Ode to Centennial: The Triple Chair That Could!
By Guest Blogger, Christine Hanley
Ol’ Centennial, the aging, iconic lift both adored and cursed by generations of skiers and snowboarders for her glacial pace to the top of Brundage Mountain, came grinding to a final stop under the beautiful bluebird skies of Easter Sunday 2023. She was a well-ridden, time-tested and respectable 32 (and a half)!
Dozens of Brundage diehards lined up and loaded her triple chairs for one last air-crawl to the summit for the annual Last Tracks tradition that closes each season. Beers were lifted. Toasts were made. Everyone waved to the heavens as a tribute to Wavin’ Wayne, the longtime liftie who waved and smiled at every frostbitten one of us once our long journey to Centennial’s tower was finally over.
Goodbyes are rarely easy. And in many ways, the slow-rolling Centennial and quirky, loveable Wayne have been emblematic of the community spirit of Brundage and of McCall that is so special and unique. The vibe is hard to describe to anyone who hasn’t been lucky enough to grace the mountain and the town it calls home. The legacy will die hard, and hopefully not at all if we keep paying it forward!
Centennial sputtered to life in November 1990, and has been servicing Brundage’s faithfully patient riders ever since. Olympians, groms, gapers, and governors alike. That a–hole who thinks it’s cool to blast their music loud enough for half the mountain to hear. Rumor has it the weight she carried even included the Hollywood elite, like that Breakin’ Bad dude. True, Aaron Paul? Pictures please!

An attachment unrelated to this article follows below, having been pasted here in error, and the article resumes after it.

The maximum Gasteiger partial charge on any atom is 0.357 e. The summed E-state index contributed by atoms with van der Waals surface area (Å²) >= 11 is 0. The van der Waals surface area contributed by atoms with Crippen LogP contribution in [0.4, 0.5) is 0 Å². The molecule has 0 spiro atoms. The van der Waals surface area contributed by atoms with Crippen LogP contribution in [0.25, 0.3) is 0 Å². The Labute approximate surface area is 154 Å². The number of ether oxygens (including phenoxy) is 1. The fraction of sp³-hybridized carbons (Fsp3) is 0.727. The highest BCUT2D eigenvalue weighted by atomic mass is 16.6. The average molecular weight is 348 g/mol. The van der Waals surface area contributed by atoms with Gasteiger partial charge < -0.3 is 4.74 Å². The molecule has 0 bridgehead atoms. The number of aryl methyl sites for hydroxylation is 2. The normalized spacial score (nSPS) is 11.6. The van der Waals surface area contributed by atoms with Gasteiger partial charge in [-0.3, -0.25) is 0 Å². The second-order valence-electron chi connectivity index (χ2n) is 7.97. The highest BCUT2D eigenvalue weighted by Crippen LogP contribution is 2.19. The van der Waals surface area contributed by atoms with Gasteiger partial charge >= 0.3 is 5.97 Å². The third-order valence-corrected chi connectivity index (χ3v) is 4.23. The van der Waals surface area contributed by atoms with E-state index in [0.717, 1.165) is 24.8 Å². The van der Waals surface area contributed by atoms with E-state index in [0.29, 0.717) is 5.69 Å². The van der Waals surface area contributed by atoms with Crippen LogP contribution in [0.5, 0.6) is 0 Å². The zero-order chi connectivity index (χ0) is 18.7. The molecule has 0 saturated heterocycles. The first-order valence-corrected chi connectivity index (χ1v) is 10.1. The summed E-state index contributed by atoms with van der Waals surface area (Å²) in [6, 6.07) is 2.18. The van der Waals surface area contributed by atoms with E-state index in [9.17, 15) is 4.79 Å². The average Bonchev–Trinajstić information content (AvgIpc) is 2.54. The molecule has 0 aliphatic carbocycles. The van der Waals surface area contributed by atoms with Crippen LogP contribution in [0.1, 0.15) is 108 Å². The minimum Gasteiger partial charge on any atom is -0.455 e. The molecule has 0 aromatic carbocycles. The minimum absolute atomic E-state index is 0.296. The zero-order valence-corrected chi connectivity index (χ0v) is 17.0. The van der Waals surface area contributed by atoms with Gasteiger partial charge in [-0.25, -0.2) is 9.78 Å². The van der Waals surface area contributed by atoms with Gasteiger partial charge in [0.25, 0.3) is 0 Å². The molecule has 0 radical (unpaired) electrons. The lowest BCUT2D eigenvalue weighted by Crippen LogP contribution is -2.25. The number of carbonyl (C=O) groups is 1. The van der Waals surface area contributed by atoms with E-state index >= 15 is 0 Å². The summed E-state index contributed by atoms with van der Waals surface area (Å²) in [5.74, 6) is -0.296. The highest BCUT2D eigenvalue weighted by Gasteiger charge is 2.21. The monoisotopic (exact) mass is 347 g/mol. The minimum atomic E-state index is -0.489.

Undoubtedly, Centennial’s best-known trait, whether you liked it or not, was the time it took to climb to the top. About 14-16 minutes, according to Brundage. Come on, has anyone checked the math? How do you even measure the speed of something that travels so slow? A sun dial? An hourglass? Dog years?
We all know it could feel like an eternity. Especially on powder day, as even those of us who scored first chair watched our rivals on the Bluebird Quad track up the mountain as we were barely halfway to the summit, spewing F-bombs as if that would make the lift go faster “than a herd of turtles,” or the “slow boat to Mexico.”
Centennial took the hits to her self-esteem and kept on chugging like the Little Train that Could. Through the heaviest of storms, the thickest of low-slung snow clouds, and um, the mechanical hiccups no one likes to talk about. “I know I can. I know I can. I know I can!”
There were upsides. On how many other lifts in America could you claim you were “remotely working” – taking that business call or listening in on meetings without skipping a beat? Strangers boarding at the bottom could be new besties when they reached the top. Need to rest your legs? Perfect. Power naps? Close call. And oh, the love that blossomed on what some called “The Date Chair.”
So as we bid a bittersweet surrender – maybe we should remember Centennial’s greatest weakness as her greatest strength. A constant reminder that we don’t always need to accelerate our lives. It’s ok to slow down and rest your weary soul, to take the time to look around and soak in the views, to make new friends…and to simply enjoy the ride.
Ullr Speed, Centennial! Thanks for the lift. And for all the colorful stories you added to the lore and lure of this magical place. Surely, we will feel your ghost and reminisce about the good ol’ days while riding your zippy 6-minute successor, Centennial Express.
That is, if we have enough time! 😉